GUEST POST! Keep saying no until you know what yes feels like.

Someone said to me once — you know what I like about you? You never say no. And at the time I felt kind of pleased, like being so accommodating was something to be proud of. I glowed in the face of their approval.

Seventeen years later I remembered this moment and my reaction this time round was ‘oh, fuck’.

And I saw how somehow, I’d internalised the belief that if someone wanted something from me, I was obliged to say yes. A coffee catch up. A favour. For me to work the weekend. Time. Money. Sex.

I listened to the entire spiel of telemarketers and street corner charity fundraisers, squirming, before making some lame excuse that never involved the word no.

The belief that I had to say yes spiralled on itself to the point that it began to feel like my responsibility to anticipate people’s potential wants before they knew themselves, and proactively offer my sometimes unwilling yes. I felt guilty if I thought of something someone might want, and I said nothing about it.

(That said, it wasn’t all bad — the houses I lived in never ran out of toilet paper, or pretty much anything else.)

This way of being became so automatic and so unconscious I never questioned it. Until now, when I realised I have an anxious insomniac living inside of me who is getting a lot of airtime.

Strangely, she’s kind of awesome, and I’m loving that she’s here.

She’s awesome because I’ve started to listen to her. I’m not buying into everything she worries about, but I AM really listening to the shape of her fears, the why behind her panic. She’s not an anxious insomniac for no reason. She doesn’t want to feel this way, and I’m learning what she needs so she doesn’t have to.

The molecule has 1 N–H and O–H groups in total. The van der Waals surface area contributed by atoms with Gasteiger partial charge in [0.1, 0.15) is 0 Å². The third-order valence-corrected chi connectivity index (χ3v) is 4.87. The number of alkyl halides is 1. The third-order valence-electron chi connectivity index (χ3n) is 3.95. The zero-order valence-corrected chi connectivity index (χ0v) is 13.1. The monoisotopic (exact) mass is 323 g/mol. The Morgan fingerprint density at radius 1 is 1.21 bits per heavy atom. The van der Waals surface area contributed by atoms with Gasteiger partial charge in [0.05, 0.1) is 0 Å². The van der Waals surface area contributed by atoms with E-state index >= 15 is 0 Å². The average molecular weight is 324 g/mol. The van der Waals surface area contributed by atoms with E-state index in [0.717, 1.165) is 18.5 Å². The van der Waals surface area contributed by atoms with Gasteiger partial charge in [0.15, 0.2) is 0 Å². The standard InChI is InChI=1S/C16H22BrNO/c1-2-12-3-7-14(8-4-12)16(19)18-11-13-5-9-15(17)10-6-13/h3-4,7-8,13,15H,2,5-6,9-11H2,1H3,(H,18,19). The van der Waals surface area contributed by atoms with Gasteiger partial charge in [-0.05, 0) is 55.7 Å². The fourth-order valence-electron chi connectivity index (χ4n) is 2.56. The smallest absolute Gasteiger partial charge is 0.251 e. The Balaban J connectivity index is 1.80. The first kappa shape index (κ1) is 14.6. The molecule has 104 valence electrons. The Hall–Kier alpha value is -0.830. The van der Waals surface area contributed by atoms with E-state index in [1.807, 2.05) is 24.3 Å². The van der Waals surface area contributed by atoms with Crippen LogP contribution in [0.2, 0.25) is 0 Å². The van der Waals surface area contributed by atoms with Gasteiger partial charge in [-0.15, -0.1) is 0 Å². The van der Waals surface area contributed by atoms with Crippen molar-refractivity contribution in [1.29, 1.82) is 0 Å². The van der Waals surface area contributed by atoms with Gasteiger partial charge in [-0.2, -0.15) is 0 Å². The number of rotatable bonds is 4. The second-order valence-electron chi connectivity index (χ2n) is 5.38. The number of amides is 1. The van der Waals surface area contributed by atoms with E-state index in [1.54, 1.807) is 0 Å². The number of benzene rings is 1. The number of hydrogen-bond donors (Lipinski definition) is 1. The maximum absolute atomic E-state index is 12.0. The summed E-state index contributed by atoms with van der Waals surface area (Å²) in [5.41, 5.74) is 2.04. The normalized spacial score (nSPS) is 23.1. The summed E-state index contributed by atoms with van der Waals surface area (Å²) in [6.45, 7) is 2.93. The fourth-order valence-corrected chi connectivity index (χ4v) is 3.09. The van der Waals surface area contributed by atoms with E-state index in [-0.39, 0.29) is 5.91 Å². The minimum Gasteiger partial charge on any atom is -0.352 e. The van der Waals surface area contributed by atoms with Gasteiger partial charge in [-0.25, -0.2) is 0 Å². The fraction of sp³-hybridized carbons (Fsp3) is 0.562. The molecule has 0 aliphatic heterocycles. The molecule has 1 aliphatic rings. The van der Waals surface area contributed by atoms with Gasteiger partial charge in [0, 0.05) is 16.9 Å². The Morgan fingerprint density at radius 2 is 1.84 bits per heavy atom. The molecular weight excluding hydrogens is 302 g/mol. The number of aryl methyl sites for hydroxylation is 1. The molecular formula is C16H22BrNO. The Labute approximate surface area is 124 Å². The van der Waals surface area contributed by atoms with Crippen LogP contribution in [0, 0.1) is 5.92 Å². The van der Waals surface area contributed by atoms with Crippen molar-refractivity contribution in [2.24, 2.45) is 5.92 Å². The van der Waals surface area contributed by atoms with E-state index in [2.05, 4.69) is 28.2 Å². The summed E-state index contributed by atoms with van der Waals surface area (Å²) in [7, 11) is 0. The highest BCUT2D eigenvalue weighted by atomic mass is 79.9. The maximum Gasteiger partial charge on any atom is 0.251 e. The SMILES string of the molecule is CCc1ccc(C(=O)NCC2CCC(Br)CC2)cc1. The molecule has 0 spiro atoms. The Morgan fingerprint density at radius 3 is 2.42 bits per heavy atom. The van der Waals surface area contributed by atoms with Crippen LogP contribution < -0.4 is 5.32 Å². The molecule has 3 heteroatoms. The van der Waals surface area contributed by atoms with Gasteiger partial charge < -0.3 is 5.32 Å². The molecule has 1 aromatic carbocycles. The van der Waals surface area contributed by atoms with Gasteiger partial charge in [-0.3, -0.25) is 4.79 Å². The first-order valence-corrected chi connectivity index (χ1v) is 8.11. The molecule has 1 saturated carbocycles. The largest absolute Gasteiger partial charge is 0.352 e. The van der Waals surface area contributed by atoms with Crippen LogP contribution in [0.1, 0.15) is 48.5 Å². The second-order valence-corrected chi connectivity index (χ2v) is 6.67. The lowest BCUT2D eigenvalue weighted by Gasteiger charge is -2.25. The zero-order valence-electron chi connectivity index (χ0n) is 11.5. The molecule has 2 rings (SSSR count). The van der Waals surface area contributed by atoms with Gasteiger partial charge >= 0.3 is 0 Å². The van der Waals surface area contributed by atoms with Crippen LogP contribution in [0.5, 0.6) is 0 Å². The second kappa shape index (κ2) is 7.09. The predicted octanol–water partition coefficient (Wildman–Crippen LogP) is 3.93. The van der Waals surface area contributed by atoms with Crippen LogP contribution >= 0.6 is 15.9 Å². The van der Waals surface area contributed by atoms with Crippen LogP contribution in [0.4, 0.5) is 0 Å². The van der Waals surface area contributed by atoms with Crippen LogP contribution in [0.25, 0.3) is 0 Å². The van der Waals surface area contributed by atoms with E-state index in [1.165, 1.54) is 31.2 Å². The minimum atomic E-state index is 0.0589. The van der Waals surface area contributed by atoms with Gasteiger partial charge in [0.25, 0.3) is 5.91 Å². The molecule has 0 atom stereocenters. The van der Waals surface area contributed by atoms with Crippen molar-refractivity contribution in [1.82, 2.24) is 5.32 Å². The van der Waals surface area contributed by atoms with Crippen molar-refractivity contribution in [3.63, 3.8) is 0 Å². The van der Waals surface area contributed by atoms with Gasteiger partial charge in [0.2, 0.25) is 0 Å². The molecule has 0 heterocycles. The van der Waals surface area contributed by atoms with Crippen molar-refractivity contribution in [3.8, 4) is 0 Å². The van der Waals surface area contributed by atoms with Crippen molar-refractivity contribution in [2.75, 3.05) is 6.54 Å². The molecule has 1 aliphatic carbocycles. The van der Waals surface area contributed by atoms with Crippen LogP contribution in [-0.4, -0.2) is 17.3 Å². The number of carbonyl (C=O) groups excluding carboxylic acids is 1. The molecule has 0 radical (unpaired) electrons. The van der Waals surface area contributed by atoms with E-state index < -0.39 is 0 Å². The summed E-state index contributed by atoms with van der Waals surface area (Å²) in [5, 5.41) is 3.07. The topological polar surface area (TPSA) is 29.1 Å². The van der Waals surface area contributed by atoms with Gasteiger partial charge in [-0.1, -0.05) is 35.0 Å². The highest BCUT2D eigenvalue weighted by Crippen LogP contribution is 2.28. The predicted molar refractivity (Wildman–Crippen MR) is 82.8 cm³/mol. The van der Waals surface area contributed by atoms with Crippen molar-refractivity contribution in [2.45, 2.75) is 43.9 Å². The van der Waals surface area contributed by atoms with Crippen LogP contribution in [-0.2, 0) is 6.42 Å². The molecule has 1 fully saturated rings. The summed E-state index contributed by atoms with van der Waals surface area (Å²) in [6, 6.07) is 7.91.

I’ve started to see what happens JUST BEFORE she gets triggered.

Becoming aware of what triggers her, and catching it JUST BEFORE it gets overwhelming, gives me a lot more options. I can choose how to respond, rather than defaulting to my usual knee-jerk reaction of getting cranky, feeling numb and shutting down.

What happens just before my internal anxious insomniac freaks out?

Someone asks me for something.

Or, more subtly, I think there might be a possibility someone will ask me for something.

And then I’ll have to say yes. Or… maybe. Or, avoid the question until it doesn’t matter any more.

Wait, where’s the no?

No is not a thing. I’m not sure why, but the world will DEFINITELY end if tell someone I can’t or I won’t or I don’t want to. I’m pretty sure the sky will fall. The apocalypse will arrive, complete with the full set of horsemen, and that’ll be it for the universe.

The anxiety I feel when I think of no is an unpleasant tingling buzzing in my chest like a swarm of yellow metallic bees made out of static. To free the bees and my inner anxious insomniac, I need to learn to say no.

So I’m devising ingenious ways of teaching myself the world won’t end if I do say no.